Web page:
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The dislocation substructure of AISI 304 and 316 stainless steels resulting from high strain fatigue for various strain rates at temperatures ranging from 430 to 816 C has been evaluated by transmission electron microscopy. The substructure is characterized quantitatively and correlated with the observed mechanical behavior. Dislocation cells or subgrains were observed for all test conditions with exception of one test where failure occurred in the high-cycle range. These results suggest that a change in deformation mechanisms appear to occur between 650 and 816 C. The Hollomon strain hardening equation is written in terms of the dislocation cell size for both monotonic and cyclic loading predicting higher strengths and strain hardening capabilities could be effected through cell size refinement.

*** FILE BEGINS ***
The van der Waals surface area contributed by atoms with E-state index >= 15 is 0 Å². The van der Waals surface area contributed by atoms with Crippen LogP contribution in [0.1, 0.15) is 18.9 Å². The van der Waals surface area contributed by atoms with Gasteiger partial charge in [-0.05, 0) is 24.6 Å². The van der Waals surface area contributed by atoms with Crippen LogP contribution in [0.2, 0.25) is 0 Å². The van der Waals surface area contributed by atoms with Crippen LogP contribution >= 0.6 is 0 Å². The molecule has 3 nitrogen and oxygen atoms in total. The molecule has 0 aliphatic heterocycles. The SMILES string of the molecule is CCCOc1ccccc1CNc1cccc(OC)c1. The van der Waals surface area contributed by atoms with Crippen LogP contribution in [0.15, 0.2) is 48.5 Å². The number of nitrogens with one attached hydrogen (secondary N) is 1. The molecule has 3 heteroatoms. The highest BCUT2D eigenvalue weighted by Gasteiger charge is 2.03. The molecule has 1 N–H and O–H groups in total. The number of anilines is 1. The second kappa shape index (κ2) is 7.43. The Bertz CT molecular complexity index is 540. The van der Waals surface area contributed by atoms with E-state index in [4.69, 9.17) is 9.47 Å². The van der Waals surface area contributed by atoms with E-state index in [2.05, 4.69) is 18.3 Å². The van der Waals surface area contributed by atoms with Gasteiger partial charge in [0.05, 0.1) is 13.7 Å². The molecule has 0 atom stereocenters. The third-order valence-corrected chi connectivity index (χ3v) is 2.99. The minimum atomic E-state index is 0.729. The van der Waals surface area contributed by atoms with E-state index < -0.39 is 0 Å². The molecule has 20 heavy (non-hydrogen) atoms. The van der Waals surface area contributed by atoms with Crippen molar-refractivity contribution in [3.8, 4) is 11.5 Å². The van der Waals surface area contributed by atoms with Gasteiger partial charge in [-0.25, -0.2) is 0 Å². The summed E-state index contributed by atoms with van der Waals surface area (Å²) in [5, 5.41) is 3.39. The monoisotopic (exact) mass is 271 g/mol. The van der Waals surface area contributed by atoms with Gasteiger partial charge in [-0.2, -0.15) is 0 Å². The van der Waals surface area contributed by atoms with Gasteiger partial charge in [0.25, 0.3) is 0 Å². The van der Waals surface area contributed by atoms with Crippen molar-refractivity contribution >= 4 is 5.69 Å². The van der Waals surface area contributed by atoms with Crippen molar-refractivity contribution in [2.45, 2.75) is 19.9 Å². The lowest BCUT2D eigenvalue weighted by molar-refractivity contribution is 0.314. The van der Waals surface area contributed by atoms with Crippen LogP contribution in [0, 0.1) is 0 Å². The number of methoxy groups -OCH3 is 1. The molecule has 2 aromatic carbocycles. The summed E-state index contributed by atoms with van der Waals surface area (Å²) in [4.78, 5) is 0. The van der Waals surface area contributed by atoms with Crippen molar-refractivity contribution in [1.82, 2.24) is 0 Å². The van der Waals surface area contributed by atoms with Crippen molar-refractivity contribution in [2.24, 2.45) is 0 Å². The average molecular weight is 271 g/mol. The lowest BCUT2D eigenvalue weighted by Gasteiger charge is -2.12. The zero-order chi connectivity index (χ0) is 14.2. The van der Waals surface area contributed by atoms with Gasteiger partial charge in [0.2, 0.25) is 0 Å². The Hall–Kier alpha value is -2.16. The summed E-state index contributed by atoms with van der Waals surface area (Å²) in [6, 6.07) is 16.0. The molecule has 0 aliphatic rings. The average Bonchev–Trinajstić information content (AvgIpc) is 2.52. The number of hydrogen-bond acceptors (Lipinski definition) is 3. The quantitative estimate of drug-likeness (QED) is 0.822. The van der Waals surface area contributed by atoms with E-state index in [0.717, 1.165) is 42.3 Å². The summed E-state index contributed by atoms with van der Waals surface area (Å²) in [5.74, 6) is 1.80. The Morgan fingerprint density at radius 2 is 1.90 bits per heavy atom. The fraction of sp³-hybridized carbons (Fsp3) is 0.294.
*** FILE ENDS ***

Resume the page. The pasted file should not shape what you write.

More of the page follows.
thermal fatigue, stainless steels, dislocations (materials), strains, intergranular corrosion, substructures, breeder reactors
Materials development engineer, General Electric Co., San Jose, Calif.
Associate professor of Materials Science, University of Cincinnati, Cincinnati, Ohio